How can we – scientists and communities together – change standards in the academic establishment to reward science that is rigorous and makes a difference in people’s lives? Is there a way to develop science reporting in the mainstream media to be more accurate and responsible?
How can we partner effectively with autistic people, including those with learning disabilities, language disorder, or other barriers to communication? How can we balance input from autistic adults, parents of autistic children and those who fall into both categories? When there are disagreements within and between these groups, how should we respond?
6. COMMUNITY CONTRIBUTION: JAMES CUSACK – DIRECTOR OF SCIENCE AT AUTISTICA
Post-diagnosis most people go through a period of information seeking. I was no different when I was finally diagnosed in 1997 at 12 years old. I was desperate to understand what autism was and why this made me different. When I met other people on the spectrum, it was clear we all had things in common with each other, but we were also markedly different from each other. Why was that?
I remember thinking ‘I don’t understand this, but there’ll be some experts somewhere who have got this nailed’. Around this time, psychological theories for autism were becoming increasingly common and the first text of this book had just been published. When I read about those theories, I remember thinking how illogical it was as someone growing up alongside other autistic people to try and use psychological theories to qualitatively describe autism in a homogenous way. I kept wondering if there was something I didn’t get – surely academics get that it’s not this simple?! It’s welcome to see the authors embrace heterogeneity in this text.
After a PhD and post-doc in autism science, I am now the director of science at Autistica – the UK’s autism research charity. Autism research has hugely matured during that time. One of the main things I spend a lot of time thinking about at Autistica is outcomes – how do we deliver a long, healthy, happy life for all autistic people? Psychological theories are central to that hope and can underpin the change we need. But to be the driver of that change they must:
1 Embrace complexity. It is increasingly becoming clear that autism is a useful construct, but that we are moving towards an era where we need to think more broadly about neurodevelopment or neurodiversity. It’s evident both from research and the experiences of myself and others that the difficulties that autistic people face are neither simply a matter of the disabled person or society but an interaction between both. We also know that co-occurring conditions are enormously common and that this area is under-researched and offers opportunities to look at more specific populations.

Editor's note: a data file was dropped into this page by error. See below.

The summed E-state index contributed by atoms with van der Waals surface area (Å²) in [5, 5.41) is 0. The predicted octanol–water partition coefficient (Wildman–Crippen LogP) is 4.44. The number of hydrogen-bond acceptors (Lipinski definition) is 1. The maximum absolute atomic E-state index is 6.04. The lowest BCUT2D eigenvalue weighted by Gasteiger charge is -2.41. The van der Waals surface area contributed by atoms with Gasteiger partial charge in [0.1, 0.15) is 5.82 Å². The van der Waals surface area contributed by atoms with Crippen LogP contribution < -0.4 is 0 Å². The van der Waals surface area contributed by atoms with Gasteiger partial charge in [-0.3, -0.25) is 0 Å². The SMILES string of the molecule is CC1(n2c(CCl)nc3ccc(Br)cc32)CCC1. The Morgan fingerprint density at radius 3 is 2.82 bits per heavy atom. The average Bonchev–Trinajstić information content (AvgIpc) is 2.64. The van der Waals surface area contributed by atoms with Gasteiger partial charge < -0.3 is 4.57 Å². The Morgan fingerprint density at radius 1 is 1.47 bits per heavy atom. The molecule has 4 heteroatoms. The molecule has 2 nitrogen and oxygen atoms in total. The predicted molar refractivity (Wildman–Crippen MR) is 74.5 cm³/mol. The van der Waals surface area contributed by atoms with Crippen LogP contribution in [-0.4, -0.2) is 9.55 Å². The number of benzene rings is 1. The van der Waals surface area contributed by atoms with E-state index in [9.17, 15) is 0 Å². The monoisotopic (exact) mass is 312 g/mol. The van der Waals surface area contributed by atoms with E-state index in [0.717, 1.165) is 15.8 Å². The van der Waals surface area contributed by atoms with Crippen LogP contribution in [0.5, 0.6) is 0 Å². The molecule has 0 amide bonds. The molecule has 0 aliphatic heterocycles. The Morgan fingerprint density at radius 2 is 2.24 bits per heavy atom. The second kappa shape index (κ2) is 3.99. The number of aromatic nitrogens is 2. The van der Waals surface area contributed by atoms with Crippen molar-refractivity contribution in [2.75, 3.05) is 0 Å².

2 Embrace the community and partners. Researchers who operate in isolation often fail to ask themselves “why?” They can get lost in the theory, failing to focus on delivering a better life for autistic people. Researchers need to work with autistic people and allies and listen to their priorities. They should also work with experts in involvement, policy and communications to ensure their big ideas, enormous expertise and unique skillsets are utilised to harness transformative change.
We have come a long way since the first edition of this book, and I am incredibly hopeful for the future of autism research. I know by working together and embracing the challenges we face, we can truly change lives. If we do that, when the time comes for the next edition of this book, I’m sure we will be able to look back on autism research and reflect on an era where autism research delivered positive change.
Cusack, J., & Sterry, R. (2016). Your questions: Shaping future autism research. London, UK: Autistica.
Fletcher-Watson, S., Adams, J., Brook, K., Charman, T., Crane, L., Cusack, J., Leekam, S. R., Milton, D. E. M., Parr, J., & Pellicano, L. (2018). Making the future together: Shaping autism research through meaningful participation. Autism. doi: 10.1177/1362361318786721
Sinclair, J. (1993). Don’t mourn for us. Our Voice: The Autism Network International, 1(3).
1 We note that there is discomfort among both academic and non-academic stakeholders about the status of self-identification of autism. People mis-identifying themselves as autistic (perhaps when they in fact are experiencing a different form of neurodiversity) is a concern, as is the possibility that unscrupulous individuals might set themselves up as autistic advocates illegitimately. However, we also recognise the many reasons why an individual might want to identify as autistic without seeking independent medical endorsement.